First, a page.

You are here
Colorectal Cancer Drug Tivantinib Fails Mid-Stage Trial
A phase II clinical study of the colorectal cancer drug tivantinib (ARQ 197, ArQule/Daiichi Sankyo) failed to meet the trial’s primary endpoint of progression-free survival (PFS). PFS was 8.3 months in the tivantinib group versus 7.3 months in the control group, but the difference was not statistically significant.
In addition, tivantinib failed to provide a significant improvement in the objective response rate (ORR), a secondary endpoint. The ORR was 45% in the tivantinib arm versus 33% in the control arm.
The phase II trial involved 122 patients with unresectable colorectal cancer in the U.S., Russia, and Western Europe. All of the patients had progressed after first-line treatment and had tumors that expressed the wild-type form of the KRAS gene. The patients were randomly assigned to receive either tivantinib (360 mg twice daily) plus irinotecan and cetuximab, or placebo plus irinotecan and cetuximab. The primary objective of the trial was to assess the contribution of tivantinib to the irinotecan-plus-cetuximab treatment regimen.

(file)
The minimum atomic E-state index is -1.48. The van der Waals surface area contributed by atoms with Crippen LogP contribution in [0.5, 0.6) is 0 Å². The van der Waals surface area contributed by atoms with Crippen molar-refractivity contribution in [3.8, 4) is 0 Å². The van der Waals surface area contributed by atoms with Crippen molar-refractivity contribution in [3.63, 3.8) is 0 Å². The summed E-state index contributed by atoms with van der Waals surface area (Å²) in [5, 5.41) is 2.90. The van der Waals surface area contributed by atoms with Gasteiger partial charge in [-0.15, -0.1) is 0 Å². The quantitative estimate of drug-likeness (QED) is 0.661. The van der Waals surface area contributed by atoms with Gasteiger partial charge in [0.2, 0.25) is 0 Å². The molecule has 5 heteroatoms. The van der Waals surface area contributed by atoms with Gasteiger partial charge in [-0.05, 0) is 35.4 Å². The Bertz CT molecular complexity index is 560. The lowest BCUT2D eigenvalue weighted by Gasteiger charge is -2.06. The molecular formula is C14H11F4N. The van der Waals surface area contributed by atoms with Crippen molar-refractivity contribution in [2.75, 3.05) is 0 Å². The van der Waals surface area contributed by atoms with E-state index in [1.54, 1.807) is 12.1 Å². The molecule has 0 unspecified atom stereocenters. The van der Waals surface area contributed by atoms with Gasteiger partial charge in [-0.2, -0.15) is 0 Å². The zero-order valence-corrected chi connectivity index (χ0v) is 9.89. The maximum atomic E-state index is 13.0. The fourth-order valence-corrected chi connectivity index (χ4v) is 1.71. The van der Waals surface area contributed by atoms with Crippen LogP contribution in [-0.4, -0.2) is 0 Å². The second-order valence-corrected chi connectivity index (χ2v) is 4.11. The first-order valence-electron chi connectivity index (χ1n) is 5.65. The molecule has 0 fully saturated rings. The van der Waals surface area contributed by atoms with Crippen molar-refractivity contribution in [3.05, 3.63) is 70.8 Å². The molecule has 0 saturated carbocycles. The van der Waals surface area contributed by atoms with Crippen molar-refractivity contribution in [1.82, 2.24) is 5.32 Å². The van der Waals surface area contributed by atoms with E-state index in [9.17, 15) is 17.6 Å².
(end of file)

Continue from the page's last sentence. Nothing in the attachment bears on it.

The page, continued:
Adverse events were reported at similar rates in the tivantinib and control arms, except for increased neutropenia observed in the tivantinib arm.
Tivantinib is an orally administered selective inhibitor of MET, a receptor tyrosine kinase. In certain healthy adult cells, MET is present in low to normal levels to support natural cellular function, but in some cancer cells, MET is continuously activated. When abnormally activated, MET plays multiple roles in human cancer, including cancer cell growth, survival, angiogenesis, invasion, and metastasis.
The drug’s developers plan to hold discussions with cancer experts to determine how to proceed with the clinical development of tivantinib.